boil question

I switched to all-grain not that long ago, and with the increase in volume/boil pot size, I’ve been having trouble keeping a solid rolling boil for an hour. It’ll stay just below a boil, and if I leave the lid 3/4 on I can get a full boil, so I do get a hot break, etc. Anyone think this is a problem? My two main worries are that I’m ending up with higher volumes (and lower OGs) than I want, and I worried that any sort of off-tasting stuff that’s supposed to be boiled out probably is sticking around in my beer (although in general my beer doesn’t taste bad).

If anyone has any suggestions, I’d definitely be grateful for those too. Unfortunately, the two solutions that I can think up are buying a new burner or a new, smaller, brewpot with more insulation, and neither of those will work for me. The landlord won’t allow the first one, and the brewpot I have is both as small as it can go and has pretty good insulation on it. Maybe I could just increase my boil (simmer!) time?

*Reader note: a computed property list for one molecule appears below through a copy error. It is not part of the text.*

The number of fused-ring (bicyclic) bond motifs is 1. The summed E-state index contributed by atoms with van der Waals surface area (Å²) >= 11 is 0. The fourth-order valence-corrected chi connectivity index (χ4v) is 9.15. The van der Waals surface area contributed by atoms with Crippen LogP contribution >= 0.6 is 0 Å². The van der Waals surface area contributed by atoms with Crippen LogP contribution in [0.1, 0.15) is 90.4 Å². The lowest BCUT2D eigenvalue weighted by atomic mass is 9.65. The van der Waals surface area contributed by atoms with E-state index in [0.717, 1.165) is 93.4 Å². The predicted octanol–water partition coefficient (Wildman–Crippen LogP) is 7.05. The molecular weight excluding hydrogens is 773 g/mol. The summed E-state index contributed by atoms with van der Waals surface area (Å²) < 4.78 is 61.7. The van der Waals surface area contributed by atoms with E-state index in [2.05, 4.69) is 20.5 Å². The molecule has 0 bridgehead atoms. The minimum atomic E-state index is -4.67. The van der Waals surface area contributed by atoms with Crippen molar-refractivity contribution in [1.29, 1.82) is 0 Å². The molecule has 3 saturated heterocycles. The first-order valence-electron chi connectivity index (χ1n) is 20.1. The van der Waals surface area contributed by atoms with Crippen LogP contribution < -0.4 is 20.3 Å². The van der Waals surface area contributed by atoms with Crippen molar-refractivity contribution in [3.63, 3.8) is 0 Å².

An un-lidded vigorous boil is indeed important for a number of reasons. Why not do what I do for bigger batches, and boil in more than one kettle? I have only ever brewed on my stovetop and I can boil up to 6 gallons in 2 kettles on my stove with no real issues. You should be able to find a cheap 3 or 4 gallon aluminum kettle for as little as $15 or $20 – that’s what I’ve got. Alternatively, go down to smaller batches as I have. I usually brew 2.5 gallon batches, and now I’ve decided to go down to 1.25 gallons, because I seriously don’t drink too much, and this way I can brew more often, which is fun, and I’ll have a much greater variety of beers to choose from in my stash.

Thanks for the advice – I could definitely manage multiple kettles. I assume I’d have to split hops, etc, proportionally? Again, thanks – sometimes the easiest (and cheapest) fix is also the simplest!

Yeah, you’ll need to split up the ingredients between the two pots. You can just eyeball it and it will turn out fine – no need to measure exact amounts between the two, since it is all going to end up in one fermenter at the end anyway.